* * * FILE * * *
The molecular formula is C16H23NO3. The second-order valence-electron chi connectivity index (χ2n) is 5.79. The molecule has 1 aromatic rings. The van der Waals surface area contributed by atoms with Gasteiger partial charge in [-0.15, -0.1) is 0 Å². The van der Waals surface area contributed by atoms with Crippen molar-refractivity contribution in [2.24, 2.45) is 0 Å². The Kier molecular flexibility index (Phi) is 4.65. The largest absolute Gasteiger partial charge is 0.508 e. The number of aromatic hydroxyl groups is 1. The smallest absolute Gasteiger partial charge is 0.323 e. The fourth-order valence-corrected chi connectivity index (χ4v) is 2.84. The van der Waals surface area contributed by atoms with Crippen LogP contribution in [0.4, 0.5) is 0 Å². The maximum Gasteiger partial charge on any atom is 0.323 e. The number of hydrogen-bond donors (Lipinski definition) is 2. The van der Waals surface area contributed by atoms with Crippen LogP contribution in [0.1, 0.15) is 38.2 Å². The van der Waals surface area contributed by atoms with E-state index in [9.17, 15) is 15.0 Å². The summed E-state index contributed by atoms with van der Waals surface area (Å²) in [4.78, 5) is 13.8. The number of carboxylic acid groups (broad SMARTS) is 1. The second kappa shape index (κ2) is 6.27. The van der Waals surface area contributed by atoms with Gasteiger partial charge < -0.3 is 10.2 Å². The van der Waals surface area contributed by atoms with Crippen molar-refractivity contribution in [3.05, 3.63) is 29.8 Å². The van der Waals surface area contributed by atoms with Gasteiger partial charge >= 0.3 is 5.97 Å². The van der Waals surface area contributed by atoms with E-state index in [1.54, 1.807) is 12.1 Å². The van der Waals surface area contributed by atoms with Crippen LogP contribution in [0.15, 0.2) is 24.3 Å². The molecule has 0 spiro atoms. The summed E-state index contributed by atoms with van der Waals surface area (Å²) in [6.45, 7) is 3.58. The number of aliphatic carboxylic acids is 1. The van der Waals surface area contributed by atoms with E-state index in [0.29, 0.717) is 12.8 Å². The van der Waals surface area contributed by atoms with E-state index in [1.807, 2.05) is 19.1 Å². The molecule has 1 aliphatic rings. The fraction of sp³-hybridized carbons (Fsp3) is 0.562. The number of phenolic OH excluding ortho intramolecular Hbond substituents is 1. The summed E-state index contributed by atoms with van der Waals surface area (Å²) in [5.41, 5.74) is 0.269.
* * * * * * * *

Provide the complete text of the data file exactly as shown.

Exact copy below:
The molecular formula is C16H23NO3. The second-order valence-electron chi connectivity index (χ2n) is 5.79. The molecule has 1 aromatic rings. The van der Waals surface area contributed by atoms with Gasteiger partial charge in [-0.15, -0.1) is 0 Å². The van der Waals surface area contributed by atoms with Crippen molar-refractivity contribution in [2.24, 2.45) is 0 Å². The Kier molecular flexibility index (Phi) is 4.65. The largest absolute Gasteiger partial charge is 0.508 e. The number of aromatic hydroxyl groups is 1. The smallest absolute Gasteiger partial charge is 0.323 e. The fourth-order valence-corrected chi connectivity index (χ4v) is 2.84. The van der Waals surface area contributed by atoms with Crippen LogP contribution in [0.4, 0.5) is 0 Å². The maximum Gasteiger partial charge on any atom is 0.323 e. The number of hydrogen-bond donors (Lipinski definition) is 2. The van der Waals surface area contributed by atoms with Crippen LogP contribution in [0.1, 0.15) is 38.2 Å². The van der Waals surface area contributed by atoms with E-state index in [9.17, 15) is 15.0 Å². The summed E-state index contributed by atoms with van der Waals surface area (Å²) in [4.78, 5) is 13.8. The number of carboxylic acid groups (broad SMARTS) is 1. The second kappa shape index (κ2) is 6.27. The van der Waals surface area contributed by atoms with Gasteiger partial charge < -0.3 is 10.2 Å². The van der Waals surface area contributed by atoms with Crippen molar-refractivity contribution in [3.05, 3.63) is 29.8 Å². The van der Waals surface area contributed by atoms with Gasteiger partial charge >= 0.3 is 5.97 Å². The van der Waals surface area contributed by atoms with E-state index in [1.54, 1.807) is 12.1 Å². The van der Waals surface area contributed by atoms with Crippen LogP contribution in [0.15, 0.2) is 24.3 Å². The molecule has 0 spiro atoms. The summed E-state index contributed by atoms with van der Waals surface area (Å²) in [6.45, 7) is 3.58. The number of aliphatic carboxylic acids is 1. The van der Waals surface area contributed by atoms with E-state index in [0.29, 0.717) is 12.8 Å². The van der Waals surface area contributed by atoms with E-state index in [1.807, 2.05) is 19.1 Å². The molecule has 1 aliphatic rings. The fraction of sp³-hybridized carbons (Fsp3) is 0.562. The number of phenolic OH excluding ortho intramolecular Hbond substituents is 1. The summed E-state index contributed by atoms with van der Waals surface area (Å²) in [5.41, 5.74) is 0.269.